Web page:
This series is based on a voting exercise from Justin Lada, Joe Coblitz and Willie Hood on the top 10 players at each position in the Cleveland Indians’ farm system. Each position rank is worth a point in voting (#1 rank is 10 points, #2 is 9, #3 is 8, etc.).

The positions covered in this series will breakdown this way: Catcher, first base, second base, third base, shortstop, corner outfield, centerfield, right handed starting pitchers, left handed starting pitchers, and relievers.

Top 10 catchers

Top 10 first basemen

Top 10 second basemen

Top 10 third basemen in Cleveland’s organization

10. Jose Baez (5 points)

Age: 18
Bats: Switch
Highest level reached (most games played): DSL Indians

Baez fields a ball at third during 2019 Indians extended spring training. – Joseph Coblitz, IBI

Baez is most famous for being the brother of current Indians third baseman Jose Ramirez and, given his appearances so far, it’s going to stay that way a little longer. A light hitter whose best offensive ability is patience, Baez hit .230/.347/.270 in 55 games between both Indians DSL teams (mostly with the Indians/Brewers). His performance in 2019 extended spring training was similar as he walked three times with no hits and five K’s in five games. In addition to his high walk rate, Baez is a decent defender who plays mostly at third, but was sure handed across the board between second and short as well.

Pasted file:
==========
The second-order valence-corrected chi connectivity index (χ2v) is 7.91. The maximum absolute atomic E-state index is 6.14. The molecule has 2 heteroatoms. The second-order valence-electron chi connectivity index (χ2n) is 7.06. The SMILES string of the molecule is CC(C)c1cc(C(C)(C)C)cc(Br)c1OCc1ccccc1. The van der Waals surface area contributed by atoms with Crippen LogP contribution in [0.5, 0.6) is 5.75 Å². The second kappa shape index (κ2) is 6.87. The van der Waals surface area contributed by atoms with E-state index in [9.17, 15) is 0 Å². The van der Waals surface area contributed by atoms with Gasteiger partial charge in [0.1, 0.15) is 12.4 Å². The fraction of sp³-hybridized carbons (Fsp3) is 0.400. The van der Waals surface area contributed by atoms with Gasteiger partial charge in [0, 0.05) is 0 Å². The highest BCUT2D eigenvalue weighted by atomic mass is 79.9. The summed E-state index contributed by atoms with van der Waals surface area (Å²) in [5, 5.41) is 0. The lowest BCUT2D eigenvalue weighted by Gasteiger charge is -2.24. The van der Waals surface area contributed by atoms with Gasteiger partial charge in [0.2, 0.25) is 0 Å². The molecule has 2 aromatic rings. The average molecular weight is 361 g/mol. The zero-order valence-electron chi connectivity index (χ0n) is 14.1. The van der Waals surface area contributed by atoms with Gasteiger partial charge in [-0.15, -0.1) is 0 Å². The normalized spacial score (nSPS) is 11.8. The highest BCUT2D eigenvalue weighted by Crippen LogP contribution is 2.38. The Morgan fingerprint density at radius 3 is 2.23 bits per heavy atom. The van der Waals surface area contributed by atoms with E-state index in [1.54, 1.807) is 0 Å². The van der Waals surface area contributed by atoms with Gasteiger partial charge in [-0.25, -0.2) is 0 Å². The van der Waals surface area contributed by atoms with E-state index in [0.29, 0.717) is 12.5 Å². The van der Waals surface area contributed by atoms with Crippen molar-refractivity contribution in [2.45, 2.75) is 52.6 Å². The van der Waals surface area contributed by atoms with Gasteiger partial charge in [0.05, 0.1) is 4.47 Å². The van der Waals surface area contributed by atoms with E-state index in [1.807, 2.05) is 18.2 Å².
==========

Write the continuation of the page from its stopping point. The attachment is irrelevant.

9. Dayan Frias (8 points)

Age: 18
Bats: Switch
Highest level reached (most games played): DSL Indians

Frias covers second on a stolen base attempt during a 2019 Indians extended spring training game. – Joseph Coblitz, IBI